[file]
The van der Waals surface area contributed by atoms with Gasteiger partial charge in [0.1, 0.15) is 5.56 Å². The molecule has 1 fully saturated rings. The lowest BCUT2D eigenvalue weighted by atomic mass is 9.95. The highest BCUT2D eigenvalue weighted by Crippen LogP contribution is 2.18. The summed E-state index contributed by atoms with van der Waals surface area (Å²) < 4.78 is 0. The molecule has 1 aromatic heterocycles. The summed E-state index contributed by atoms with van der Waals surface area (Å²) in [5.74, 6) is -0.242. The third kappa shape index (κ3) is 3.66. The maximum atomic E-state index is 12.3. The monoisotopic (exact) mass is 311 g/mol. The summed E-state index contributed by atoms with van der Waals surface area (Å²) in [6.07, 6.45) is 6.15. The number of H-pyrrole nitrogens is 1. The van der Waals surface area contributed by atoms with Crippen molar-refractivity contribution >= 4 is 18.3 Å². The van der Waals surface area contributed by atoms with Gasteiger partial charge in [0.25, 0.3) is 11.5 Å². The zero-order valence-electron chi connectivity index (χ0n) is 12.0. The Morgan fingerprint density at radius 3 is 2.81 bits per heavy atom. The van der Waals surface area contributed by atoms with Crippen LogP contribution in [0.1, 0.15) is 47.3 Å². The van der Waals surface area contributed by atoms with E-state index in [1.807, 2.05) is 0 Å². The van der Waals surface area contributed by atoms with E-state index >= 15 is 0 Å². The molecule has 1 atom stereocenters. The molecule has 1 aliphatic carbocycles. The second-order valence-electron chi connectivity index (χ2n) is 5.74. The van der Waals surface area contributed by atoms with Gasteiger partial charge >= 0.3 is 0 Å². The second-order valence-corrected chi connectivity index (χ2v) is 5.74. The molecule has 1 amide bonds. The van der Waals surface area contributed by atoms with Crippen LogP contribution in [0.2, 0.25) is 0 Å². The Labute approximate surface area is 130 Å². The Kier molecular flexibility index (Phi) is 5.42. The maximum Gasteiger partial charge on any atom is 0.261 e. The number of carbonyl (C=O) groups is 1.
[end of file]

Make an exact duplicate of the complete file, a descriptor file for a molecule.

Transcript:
The van der Waals surface area contributed by atoms with Gasteiger partial charge in [0.1, 0.15) is 5.56 Å². The molecule has 1 fully saturated rings. The lowest BCUT2D eigenvalue weighted by atomic mass is 9.95. The highest BCUT2D eigenvalue weighted by Crippen LogP contribution is 2.18. The summed E-state index contributed by atoms with van der Waals surface area (Å²) < 4.78 is 0. The molecule has 1 aromatic heterocycles. The summed E-state index contributed by atoms with van der Waals surface area (Å²) in [5.74, 6) is -0.242. The third kappa shape index (κ3) is 3.66. The maximum atomic E-state index is 12.3. The monoisotopic (exact) mass is 311 g/mol. The summed E-state index contributed by atoms with van der Waals surface area (Å²) in [6.07, 6.45) is 6.15. The number of H-pyrrole nitrogens is 1. The van der Waals surface area contributed by atoms with Crippen molar-refractivity contribution >= 4 is 18.3 Å². The van der Waals surface area contributed by atoms with Gasteiger partial charge in [0.25, 0.3) is 11.5 Å². The zero-order valence-electron chi connectivity index (χ0n) is 12.0. The Morgan fingerprint density at radius 3 is 2.81 bits per heavy atom. The van der Waals surface area contributed by atoms with Crippen LogP contribution in [0.1, 0.15) is 47.3 Å². The van der Waals surface area contributed by atoms with E-state index in [1.807, 2.05) is 0 Å². The van der Waals surface area contributed by atoms with E-state index >= 15 is 0 Å². The molecule has 1 atom stereocenters. The molecule has 1 aliphatic carbocycles. The second-order valence-electron chi connectivity index (χ2n) is 5.74. The van der Waals surface area contributed by atoms with Gasteiger partial charge >= 0.3 is 0 Å². The second-order valence-corrected chi connectivity index (χ2v) is 5.74. The molecule has 1 amide bonds. The van der Waals surface area contributed by atoms with Crippen LogP contribution in [0.2, 0.25) is 0 Å². The Labute approximate surface area is 130 Å². The Kier molecular flexibility index (Phi) is 5.42. The maximum Gasteiger partial charge on any atom is 0.261 e. The number of carbonyl (C=O) groups is 1.